Volvo has announced that its new cars will come limited with a top speed of 112mph (180 km/h). The company has chosen to introduce such a limit as it wants to help reduce the number of road accidents that occur each year. In Volvo’s own words: “such a limitation and goes beyond regulation and legislation to help close the remaining gap to zero serious injuries and fatalities in traffic.”
As well as the speed cap, every Volvo car will now also come with a ‘Care Key’. This allows owners of vehicles to set additional speed limits on their car. This is a neat feature as it can be useful when lending a vehicle to a family member or to younger and inexperienced drivers.
Both these limitations send out a strong signal about the dangers of speeding, underlining Volvo Cars’ position as a worldwide leader in safety. As such, Volvo is striving to achieve zero traffic fatalities by supporting better driver behaviour.
“We believe that a car maker has a responsibility to help improve traffic safety,” said Malin Ekholm, head of the Volvo Cars Safety Centre. “Our speed limiting technology, and the dialogue that it initiated, fits that thinking. The speed cap and Care Key help people reflect and realise that speeding is dangerous, while also providing extra peace of mind and supporting better driver behaviour.”
Some, however, see this as a bad feature. Reading a few comments online, TotallyEV has observed some boycotting the brand as a result of its latest feature. Truthfully, petrol-heads aren’t going to be looking to buy a Volvo, while the imposed speed limit by Volvo still exceeds the national speed limit here in the UK (set at 70 mph). It will mean that those who live in countries with unrestricted speed limits might be put off buying a Volvo; think, for example, of the German Autobahn.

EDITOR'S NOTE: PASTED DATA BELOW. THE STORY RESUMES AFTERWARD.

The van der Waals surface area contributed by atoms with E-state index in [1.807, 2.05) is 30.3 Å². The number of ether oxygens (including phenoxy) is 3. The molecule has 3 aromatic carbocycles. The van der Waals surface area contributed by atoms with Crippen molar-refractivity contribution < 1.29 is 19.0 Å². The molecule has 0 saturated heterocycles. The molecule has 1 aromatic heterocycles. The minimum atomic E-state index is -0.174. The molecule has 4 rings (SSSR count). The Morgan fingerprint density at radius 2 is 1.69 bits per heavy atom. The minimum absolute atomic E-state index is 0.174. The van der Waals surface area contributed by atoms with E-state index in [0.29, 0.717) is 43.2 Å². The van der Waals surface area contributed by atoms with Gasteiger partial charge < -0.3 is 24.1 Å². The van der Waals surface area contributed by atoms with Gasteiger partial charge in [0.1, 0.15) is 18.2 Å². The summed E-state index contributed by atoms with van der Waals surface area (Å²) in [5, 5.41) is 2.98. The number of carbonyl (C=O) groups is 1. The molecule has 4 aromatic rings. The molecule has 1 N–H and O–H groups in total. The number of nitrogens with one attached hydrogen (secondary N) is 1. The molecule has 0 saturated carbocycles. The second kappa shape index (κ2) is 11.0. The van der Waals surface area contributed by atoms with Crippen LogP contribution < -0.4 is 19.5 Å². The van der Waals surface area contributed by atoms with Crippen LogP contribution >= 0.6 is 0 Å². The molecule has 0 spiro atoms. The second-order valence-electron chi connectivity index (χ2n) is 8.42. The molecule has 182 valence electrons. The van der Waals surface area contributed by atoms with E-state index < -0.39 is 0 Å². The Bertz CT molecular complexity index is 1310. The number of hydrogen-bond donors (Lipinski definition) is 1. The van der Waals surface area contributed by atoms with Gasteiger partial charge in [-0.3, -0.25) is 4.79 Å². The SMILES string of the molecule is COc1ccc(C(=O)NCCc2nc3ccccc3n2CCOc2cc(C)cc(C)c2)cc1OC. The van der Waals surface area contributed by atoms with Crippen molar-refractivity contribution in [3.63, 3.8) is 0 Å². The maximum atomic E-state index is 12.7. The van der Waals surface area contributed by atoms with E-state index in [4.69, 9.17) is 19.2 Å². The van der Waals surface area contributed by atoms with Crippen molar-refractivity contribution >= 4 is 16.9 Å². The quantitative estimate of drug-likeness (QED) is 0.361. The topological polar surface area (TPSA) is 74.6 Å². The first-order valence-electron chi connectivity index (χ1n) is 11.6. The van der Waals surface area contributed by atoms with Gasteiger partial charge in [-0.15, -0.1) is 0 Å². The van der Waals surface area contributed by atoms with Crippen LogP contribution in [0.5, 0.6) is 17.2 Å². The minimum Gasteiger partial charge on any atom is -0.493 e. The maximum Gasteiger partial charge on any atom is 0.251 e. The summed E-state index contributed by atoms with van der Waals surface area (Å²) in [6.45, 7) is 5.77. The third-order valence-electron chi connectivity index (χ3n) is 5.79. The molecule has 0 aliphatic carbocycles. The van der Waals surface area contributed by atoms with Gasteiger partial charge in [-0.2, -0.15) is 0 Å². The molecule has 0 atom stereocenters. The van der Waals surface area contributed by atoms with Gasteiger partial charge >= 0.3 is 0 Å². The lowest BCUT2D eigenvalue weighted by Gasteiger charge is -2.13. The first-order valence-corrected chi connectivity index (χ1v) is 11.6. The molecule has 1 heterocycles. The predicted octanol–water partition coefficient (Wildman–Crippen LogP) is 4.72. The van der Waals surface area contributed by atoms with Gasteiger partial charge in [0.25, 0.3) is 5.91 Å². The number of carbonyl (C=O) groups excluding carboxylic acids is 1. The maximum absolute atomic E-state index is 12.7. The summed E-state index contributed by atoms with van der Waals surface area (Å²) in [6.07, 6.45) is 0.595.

Still, Volvo Cars believes it has an obligation to continue its tradition of being a pioneer in safety and unlike other carmakers, is taking action that can ultimately save lives, even if it means losing potential customers.
Volvo outlines that above certain speeds, in-car safety technology and smart infrastructure design, which are designed to help preserve lives for both passengers and pedestrians can no longer serve a purpose in the event of an accident.
That’s the reason there are speed limits in place in most countries, and yet, speeding is still one of the most common reasons for fatalities. That’s not even accounting for the millions of drivers that get speeding tickets every year.
Apart from speeding, intoxication and distraction are two other primary areas of concern for traffic safety and that constitute the remaining gap towards Volvo Cars’ vision of a future with zero traffic fatalities and serious injuries.